A child's death gives life to seven others
May 24, 1999
"The Nicholas Effect" is how his parents refer to the wonderful things that people do in response to hearing Nicholas' story.
This is an edited transcript of an online chat conducted on Sunday, May 23, 1999, with Reg Green, Nicholas' father and author of "The Nicholas Effect: A Young Boy's Gift to the World."
CNN Moderator: Welcome to the chat room, Reg Green. Thank you for joining us this evening.
Reg Green: I'm glad for your interest in this little boy.
CNN Moderator: Welcome, Mr. Green. Why don't you tell us about what prompted you to write this book?
Reg Green: We were in southern Italy on a main road, like an interstate road, when highway robbers fired shots into the car, and our son Nicholas, who is 7 years old, was shot in the head. He died two days later, and we donated his organs to seven Italians. It seemed to take the whole country by storm. The prime minister and president of Italy asked to see us, and we were flown home in the president's plane. The whole world seemed to hear of this tragedy and wanted to say soothing things to us. Since then my wife Maggie and I have talked all over the world about the shortage of organ donors. We've written articles, a TV movie starring Jamie Lee Curtis was made, and we give many speeches, but I wanted to tell the story in greater depth than is possible in a newspaper article and television interview, so I wrote the book. I'm hoping one result would be to increase the donor rate so we can reduce this terrible loss of life.
Chat Participant: Didn't organ donations increase in Italy after that?
Reg Green: Yes, organ donation rates in Italy have more than doubled since the time before Nicholas died. This means literally thousands of people are alive who would have died.
Chat Participant: Mr. Green, in reading some of the reviews, I am amazed at the enthusiasm of Nicholas. Was his enthusiasm for life a factor in donating his organs?
Reg Green: Yes, I imagine it was. His teacher said he was the most giving boy she had ever met. She said she always knew he was her teacher. So it seemed quite natural in the act of dying he should help other people.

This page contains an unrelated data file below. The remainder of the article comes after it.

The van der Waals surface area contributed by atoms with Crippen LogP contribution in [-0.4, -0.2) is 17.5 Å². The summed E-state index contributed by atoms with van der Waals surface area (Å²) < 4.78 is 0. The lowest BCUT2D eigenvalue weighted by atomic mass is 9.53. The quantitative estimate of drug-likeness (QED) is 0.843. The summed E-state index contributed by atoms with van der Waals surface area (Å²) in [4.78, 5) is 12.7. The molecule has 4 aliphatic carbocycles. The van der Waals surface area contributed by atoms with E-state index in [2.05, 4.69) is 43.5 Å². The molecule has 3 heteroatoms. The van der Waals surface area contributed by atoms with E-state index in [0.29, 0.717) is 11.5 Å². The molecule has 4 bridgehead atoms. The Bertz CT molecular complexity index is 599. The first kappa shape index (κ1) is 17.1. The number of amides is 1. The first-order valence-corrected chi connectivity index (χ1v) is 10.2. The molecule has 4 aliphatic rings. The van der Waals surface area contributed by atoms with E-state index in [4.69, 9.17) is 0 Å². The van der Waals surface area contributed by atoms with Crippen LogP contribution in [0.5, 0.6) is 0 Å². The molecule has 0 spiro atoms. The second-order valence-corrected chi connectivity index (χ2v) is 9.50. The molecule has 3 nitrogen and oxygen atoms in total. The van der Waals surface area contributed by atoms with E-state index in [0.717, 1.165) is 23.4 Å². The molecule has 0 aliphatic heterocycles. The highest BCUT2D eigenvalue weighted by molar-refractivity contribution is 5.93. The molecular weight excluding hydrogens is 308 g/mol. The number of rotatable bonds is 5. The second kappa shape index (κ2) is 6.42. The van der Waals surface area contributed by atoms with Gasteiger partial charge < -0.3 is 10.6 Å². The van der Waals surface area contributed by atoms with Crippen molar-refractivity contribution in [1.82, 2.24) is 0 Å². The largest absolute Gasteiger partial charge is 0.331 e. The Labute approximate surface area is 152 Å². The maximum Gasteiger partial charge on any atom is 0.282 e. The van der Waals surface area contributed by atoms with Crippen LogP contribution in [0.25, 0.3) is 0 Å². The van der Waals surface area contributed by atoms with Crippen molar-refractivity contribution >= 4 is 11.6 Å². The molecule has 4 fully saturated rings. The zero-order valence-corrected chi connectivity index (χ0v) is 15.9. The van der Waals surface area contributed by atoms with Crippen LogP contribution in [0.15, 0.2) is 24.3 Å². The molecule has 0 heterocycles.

Chat Participant: It must have been a hard decision to make. What prompted you to do what you did?
Reg Green: When we looked at Nicholas, he didn't look like a sleeping child. We knew he was dead and therefore didn't need that body anymore. But he'd been in perfect health, so that body can help other people, and as it turned out it was seven very sick people.
Chat Participant: Have many others joined you in your quest to make others aware of this situation?
Reg Green: Yes, we are only one family among thousands who every year make this same decision. In the U.S. alone, 5,000 families donate the organs of a young one. Even so, 12 million people die every day in this country while on the waiting list for a liver or kidney. Many people felt like we did, still have many more to go.
Chat Participant: Had you and your wife thought about organ donations prior to this accident?
Reg Green: We were aware of organ donations just like anyone is, but we never paid any special attention to this. We can't remember ever having heard a conversation about organ donation, but when we saw Nicholas that day, it seemed perfectly obvious to us that this was the right thing to do. His future had been taken away from him. It seemed even more important than ever that that future should be given to someone else. In fact all seven of those Italian recipients are now back in the mainstream of life.
Chat Participant: What did you go through while writing this book, emotionally?
Reg Green: I wrote a lot of it through a veil of tears as I remembered Nicholas and the good times we had together but there were some very uplifting parts of this story, and that was soothing to remember how many people Nicholas had helped. Losing Nicholas was of course the worst thing by far that has ever happened to Maggie or me, but talking about it didn't really make it any worse. Our hope is by talking and writing about it other lives could be saved.
Chat Participant: Mr. Green, did they catch the highwaymen? If so, what became of them?
Reg Green: Two people were put on trial, two men in their 20s. One admitted to having killed four other people but denied Nicholas. The other man had no previous criminal record. They were acquitted in the first trial, but then the prosecution appealed, and both men were found guilty. One is now serving a lifetime sentence, and the other was convicted for 20 years.
Chat Participant: The book brings Nicholas to life for those of us who never knew him. Was writing this book a part of the healing process for you?
Reg Green: I don't think it helped the healing, just as I don't think that it made it any worse. As I said before, the loss of Nicholas has been the overwhelming fact, and writing about it obviously didn't change that. I still think of Nicholas 50 times a day, and I expect the sense of loss will continue to be painful for the rest of my life. On the other hand, by writing a book, lives can be saved. It does help when I remember Nicholas, because it makes me feel his death was not in vain.